The government recently released its final revision to the proposed rules governing accountable care organizations (ACOs) http://www.cms.gov/aco/downloads/Appendix-ACO-Table.pdf. These organizations will herald the beginning of outcomes based reimbursement which will replace volume-based payment systems. Three sub-agencies will be coordinating Medicare and Medicaid payment policies. The IPAB (Independent Payment Advisory Board) will concentrate on Medicare. It has already been criticized as having too much power for a small board. The Center for Medicare and Medicaid Innovation will be testing new payment and delivery systems, and the PCORI (Patient Centered Outcome Research Institute) is charged with evaluating comparative effective research.
Outcomes based reimbursement has many implications aside from the way money will be distributed. It will change hospital workflow. Electronic health records (EHRs) were initially mandated to be in place of 50% of primary care physician practices of an ACO. The final version no longer retains this requirement but does reward for greater use of EHRs. I view this as a step backwards for two reasons. EHRs will be the best way to track a patient’s diagnoses and care provided which are crucial in determining what the total reimbursement is and how it is divided. In addition, if one of the goals of ACOs is better quality, as is the goal of EHRs and then measurement of that quality itself may become more difficult. There has been a significant shift in the management of hospitals. Only approximately 4% of hospital CEOs is physicians. If quality of care is determining reimbursement, my money would be on a physician rather than a bean counter. In one study of 300 hospitals, the hospital quality score was 25% higher with physician-run hospitals (and 33% higher if it were a cancer hospital) http://ftp.iza.org/dp5830.pdf. Therefore, one may consider increasing the number of physician CEOs to this changing environment, where quality is a big determinant reimbursement.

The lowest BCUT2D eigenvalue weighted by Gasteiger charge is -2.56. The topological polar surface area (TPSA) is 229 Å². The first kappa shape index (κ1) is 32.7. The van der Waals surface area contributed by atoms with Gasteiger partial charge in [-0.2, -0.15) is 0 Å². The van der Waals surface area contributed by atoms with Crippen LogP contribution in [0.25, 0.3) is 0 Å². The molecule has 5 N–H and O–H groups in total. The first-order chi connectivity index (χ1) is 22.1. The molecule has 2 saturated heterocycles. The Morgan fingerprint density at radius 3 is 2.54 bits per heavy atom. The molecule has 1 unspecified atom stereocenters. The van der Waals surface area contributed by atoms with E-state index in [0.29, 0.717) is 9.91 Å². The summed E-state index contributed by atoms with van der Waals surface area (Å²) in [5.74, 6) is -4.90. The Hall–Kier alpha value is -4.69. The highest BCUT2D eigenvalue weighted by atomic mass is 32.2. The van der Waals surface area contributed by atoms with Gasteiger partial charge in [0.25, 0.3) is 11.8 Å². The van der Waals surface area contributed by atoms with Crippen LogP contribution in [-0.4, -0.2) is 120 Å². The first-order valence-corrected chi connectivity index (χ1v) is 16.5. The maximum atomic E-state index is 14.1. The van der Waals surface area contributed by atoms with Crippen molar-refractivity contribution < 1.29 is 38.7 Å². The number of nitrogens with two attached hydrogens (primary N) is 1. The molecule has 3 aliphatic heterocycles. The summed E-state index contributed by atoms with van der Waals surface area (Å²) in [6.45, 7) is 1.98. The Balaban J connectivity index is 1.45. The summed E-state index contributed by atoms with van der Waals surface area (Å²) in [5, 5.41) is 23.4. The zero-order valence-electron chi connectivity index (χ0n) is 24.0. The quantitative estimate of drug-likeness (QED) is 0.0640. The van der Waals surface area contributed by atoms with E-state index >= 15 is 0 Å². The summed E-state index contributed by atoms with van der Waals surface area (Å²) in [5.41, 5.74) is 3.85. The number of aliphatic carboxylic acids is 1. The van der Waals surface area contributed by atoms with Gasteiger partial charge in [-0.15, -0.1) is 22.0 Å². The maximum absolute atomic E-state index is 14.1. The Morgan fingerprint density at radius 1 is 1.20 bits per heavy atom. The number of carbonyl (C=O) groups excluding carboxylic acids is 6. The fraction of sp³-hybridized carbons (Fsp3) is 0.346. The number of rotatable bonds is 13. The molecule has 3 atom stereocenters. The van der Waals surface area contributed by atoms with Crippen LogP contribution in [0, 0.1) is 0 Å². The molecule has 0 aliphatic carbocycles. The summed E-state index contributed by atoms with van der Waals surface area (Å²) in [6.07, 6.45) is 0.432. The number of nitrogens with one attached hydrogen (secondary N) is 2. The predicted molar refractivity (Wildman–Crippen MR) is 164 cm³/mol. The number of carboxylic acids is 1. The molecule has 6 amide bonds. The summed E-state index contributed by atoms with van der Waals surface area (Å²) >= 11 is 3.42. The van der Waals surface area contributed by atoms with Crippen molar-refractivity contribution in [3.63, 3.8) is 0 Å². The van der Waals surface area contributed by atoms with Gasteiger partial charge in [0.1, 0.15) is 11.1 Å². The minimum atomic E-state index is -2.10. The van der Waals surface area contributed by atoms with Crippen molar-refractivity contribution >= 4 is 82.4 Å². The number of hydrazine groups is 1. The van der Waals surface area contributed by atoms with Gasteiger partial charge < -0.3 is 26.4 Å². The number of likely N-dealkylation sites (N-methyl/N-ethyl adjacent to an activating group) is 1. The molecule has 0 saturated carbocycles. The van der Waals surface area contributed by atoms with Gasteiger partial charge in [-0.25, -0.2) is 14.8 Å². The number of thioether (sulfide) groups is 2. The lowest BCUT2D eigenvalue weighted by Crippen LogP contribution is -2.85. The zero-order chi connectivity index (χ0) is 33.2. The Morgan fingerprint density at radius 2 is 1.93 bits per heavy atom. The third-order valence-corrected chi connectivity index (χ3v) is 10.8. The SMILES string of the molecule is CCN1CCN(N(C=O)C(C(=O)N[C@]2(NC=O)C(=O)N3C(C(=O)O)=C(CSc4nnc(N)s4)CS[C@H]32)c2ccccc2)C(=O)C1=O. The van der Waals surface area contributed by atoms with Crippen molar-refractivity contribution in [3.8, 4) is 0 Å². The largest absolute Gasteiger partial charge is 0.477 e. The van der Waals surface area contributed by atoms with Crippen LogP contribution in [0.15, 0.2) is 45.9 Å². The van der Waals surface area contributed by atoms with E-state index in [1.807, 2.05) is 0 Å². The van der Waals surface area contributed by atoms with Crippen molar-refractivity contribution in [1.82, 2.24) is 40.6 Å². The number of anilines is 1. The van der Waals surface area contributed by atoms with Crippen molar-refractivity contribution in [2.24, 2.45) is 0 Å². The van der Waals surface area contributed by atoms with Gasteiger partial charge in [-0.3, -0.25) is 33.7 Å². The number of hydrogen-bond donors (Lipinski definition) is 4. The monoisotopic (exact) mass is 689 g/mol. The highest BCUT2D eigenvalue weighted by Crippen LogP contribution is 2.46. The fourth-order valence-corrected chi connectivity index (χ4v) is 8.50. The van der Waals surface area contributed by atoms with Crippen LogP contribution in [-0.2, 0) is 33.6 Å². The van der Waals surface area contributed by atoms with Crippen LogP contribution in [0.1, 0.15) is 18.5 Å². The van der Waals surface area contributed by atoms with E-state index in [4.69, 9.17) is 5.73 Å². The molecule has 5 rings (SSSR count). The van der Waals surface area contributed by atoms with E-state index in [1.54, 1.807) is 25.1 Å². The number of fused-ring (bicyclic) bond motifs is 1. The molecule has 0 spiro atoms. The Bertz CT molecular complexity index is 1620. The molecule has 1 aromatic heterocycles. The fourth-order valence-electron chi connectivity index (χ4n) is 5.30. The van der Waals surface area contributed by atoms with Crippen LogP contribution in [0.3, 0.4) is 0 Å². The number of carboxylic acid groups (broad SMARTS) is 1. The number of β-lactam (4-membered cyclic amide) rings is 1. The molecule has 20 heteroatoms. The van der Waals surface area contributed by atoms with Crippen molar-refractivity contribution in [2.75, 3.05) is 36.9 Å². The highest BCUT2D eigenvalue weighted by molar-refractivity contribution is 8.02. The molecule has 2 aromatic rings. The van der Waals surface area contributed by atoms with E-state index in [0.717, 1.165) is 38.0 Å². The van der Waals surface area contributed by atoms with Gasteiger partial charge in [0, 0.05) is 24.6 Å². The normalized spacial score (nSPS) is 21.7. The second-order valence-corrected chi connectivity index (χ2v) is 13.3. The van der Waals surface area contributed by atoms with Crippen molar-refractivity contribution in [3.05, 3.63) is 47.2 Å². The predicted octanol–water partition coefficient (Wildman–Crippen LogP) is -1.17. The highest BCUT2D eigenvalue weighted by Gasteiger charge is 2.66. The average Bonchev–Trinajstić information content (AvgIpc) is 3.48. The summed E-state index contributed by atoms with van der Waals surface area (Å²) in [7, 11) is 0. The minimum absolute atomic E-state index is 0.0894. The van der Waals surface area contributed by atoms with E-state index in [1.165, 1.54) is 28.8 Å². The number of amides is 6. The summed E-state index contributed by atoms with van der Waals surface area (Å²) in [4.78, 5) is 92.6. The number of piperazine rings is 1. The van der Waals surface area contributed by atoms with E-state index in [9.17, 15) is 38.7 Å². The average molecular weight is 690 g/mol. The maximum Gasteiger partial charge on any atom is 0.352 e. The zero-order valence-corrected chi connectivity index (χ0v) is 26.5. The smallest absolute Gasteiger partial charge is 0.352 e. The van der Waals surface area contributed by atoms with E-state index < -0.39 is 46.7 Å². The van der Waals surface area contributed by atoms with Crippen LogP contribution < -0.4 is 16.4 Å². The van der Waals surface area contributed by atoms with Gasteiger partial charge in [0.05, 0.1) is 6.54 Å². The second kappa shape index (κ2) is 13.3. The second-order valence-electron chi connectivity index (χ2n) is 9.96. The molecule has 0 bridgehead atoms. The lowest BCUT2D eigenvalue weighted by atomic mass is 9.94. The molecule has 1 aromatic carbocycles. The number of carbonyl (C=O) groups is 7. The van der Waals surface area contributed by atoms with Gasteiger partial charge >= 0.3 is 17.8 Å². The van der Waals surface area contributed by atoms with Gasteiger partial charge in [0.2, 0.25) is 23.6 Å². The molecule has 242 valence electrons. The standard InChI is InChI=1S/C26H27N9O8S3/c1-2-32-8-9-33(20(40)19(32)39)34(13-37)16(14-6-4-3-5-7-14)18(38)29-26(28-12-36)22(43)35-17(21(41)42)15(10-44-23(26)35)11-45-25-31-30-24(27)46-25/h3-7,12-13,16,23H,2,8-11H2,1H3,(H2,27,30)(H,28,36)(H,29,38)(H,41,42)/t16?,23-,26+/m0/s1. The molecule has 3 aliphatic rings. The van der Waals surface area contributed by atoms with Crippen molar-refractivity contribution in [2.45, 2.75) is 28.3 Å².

Informatics will be very important. The gathering of diagnosis-related data regarding care regimens, drug and device utilization, extent and impact of each type of provider, cost, and more will help to hopefully improve care. This data will be a great source of research to truly evaluate what is and what isn’t evidenced based medicine. This will facilitate comparative effectiveness studies as well. The data, however, will only be as good as the collection tools, the EHR and health information exchange.
Tools which will increase efficiency and improve outcomes will also be sought by institutions (hospitals and post-hospital care facilities). Wireless health technologies come into play here very nicely. They are cost-effective and the right ones will result in better patient outcomes. A hybrid of technologies will likely be necessary for complex patients with co morbidities. One can see where an elderly patient with heart disease may require a combination of telehealth, body sensor, and wireless medication-related products. Those platforms which maximize actionable alerts will increase provider efficiency as well.
Probably the biggest change will come about by the continuity that will surround the patient. Continuity among multiple providers the patient may require, as well as a closer communication, via wireless technologies, between the provider and the health system. Studies clearly demonstrate that closer follow-up of discharged patients results in lower rehospitalization rates.
Outcomes-based reimbursement has, as one can see, far-reaching implications in how it will change healthcare. Wireless technologies will play an important role in this transformation.